Physiotherapy after sprains
Sprain is one of the most common ailments encountered in orthopedics, being one of the most common sports injuries. It involves injuries to one or more ligaments in an articulation. The severity of the symptoms of a sprain varies from mild sprains that heal in a few days, up to a week, to severe and very serious sprains, which involve major ligament injuries and require elaborate surgery, followed by various periods of immobilization and recovery. Sprains occur at the level of each articulation, but are more common in the wrist and ankle.
Symptomatic triad includes pain, swelling, and partial functional impotence, which sets immediately after trauma. Most of the time, the sprain is seen superficially, that's why 65% of patients remain with chronic articulation disorders. Therefore, Centrokinetic takes this condition very seriously, each patient benefiting from a medical examination and complementary investigations. Following the clinical examination, but also the specialized imaging examinations (X-ray, soft tissue ultrasound, MRI), it is possible to quantify the degree of extension of the lesions produced by sprains, thus being able to frame the sprain in one of the 3 degrees of severity.
- Grade 1 (mild sprain) - is characterized by mild injuries of the capsular ligament set, localized pain and relative functional impotence;
- Grade 2 (medium sprain) - presents partial capsulo-ligamentary lesions, more severe pain, pronounced local edema and partial functional impotence;
- Grade 3 (severe sprain) - involves complete rupture of the ligament or tearing of the ligament together with a fragment of bone, radiography showing large dislocation of articulation surfaces.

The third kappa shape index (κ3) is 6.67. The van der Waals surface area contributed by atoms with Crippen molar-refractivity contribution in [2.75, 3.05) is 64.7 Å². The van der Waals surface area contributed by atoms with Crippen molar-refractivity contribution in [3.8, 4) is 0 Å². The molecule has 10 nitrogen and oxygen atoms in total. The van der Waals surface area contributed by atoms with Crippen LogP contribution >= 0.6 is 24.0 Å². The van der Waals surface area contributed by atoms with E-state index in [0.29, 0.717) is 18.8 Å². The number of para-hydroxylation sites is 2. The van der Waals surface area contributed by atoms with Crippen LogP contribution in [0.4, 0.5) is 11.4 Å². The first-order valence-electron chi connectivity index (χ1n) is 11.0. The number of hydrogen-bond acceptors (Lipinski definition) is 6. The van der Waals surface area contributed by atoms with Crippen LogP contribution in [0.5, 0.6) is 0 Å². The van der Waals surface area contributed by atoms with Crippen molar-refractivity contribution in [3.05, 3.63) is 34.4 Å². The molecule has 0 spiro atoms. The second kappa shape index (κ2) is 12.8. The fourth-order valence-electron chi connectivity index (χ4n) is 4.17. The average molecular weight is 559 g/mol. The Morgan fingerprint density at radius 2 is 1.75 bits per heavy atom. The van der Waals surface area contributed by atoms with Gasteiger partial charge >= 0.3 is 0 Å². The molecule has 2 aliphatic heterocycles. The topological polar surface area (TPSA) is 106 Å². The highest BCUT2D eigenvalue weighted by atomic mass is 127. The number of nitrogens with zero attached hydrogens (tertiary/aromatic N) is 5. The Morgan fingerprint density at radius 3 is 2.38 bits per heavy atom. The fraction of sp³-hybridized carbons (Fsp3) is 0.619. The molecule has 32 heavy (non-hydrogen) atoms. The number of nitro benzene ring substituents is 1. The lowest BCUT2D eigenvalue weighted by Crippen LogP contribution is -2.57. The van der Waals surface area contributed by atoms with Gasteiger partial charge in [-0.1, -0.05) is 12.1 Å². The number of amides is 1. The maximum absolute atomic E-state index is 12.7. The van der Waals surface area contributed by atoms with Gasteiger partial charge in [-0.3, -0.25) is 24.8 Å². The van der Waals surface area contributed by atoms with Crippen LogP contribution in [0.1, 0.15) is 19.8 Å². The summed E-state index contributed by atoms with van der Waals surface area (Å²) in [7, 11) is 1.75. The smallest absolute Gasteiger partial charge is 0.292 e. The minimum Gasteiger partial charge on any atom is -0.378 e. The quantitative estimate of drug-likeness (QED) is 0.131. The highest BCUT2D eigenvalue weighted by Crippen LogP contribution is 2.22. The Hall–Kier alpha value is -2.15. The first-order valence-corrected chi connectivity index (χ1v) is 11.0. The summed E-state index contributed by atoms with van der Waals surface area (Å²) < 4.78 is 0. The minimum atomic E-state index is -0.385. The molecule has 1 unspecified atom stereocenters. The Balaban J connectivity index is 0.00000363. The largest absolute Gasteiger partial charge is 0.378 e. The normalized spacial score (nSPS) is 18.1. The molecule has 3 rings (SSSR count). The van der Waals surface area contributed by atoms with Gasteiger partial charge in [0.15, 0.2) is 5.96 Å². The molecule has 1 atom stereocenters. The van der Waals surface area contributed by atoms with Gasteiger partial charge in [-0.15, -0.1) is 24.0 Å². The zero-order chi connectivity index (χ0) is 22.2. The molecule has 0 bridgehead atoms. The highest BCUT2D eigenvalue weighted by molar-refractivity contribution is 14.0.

General treatment of sprains - RICE method
- Rest – Your doctor will advise you not to use the injured articulation for a while. Thus, the articulation will be immobilized in a plaster orthosis or splint, which will be maintained depending on the severity of the sprain.
- Ice – Place ice on the traumatized area to limit swelling that occurs in any injury of this type. Try to cover the area with ice as soon as possible after the trauma has occurred. Apply ice packs for 20-30 minutes 3-4 times a day.
- Compression – Cover your area with a swaddle or elastic bandage.
- Elevation – the limb should be kept up, above the level of the heart, also to limit as much as possible the local swelling.
In addition to the classic RICE method, the doctor will prescribe a series of analgesic and anti-inflammatory drugs, the patient needing to perform a series of injectable anticoagulants in case of immobilization in the cast of the lower limb (knee sprains, ankle sprains).
Most ankle sprains heal with proper treatment and recovery exercises. In the case of severe sprains that required plaster immobilization, after plaster removal, they are necessary: avoid physical exertion for 2-4 weeks, use of an ankle brace, physiotherapy and local anti-inflammatory.
Treatment of ankle sprains
Physiotherapy has the objectives below:
- Injury protection, pain relief and swelling control
- Complete recovery of mobility
- Strengthening the leg and ankle muscles
- Restoration of balance and proprioceptive activity of the ankle
- Regaining the speed and agility of the joint
- Gaining the skills characteristic of sports activity
- Return to sports activities.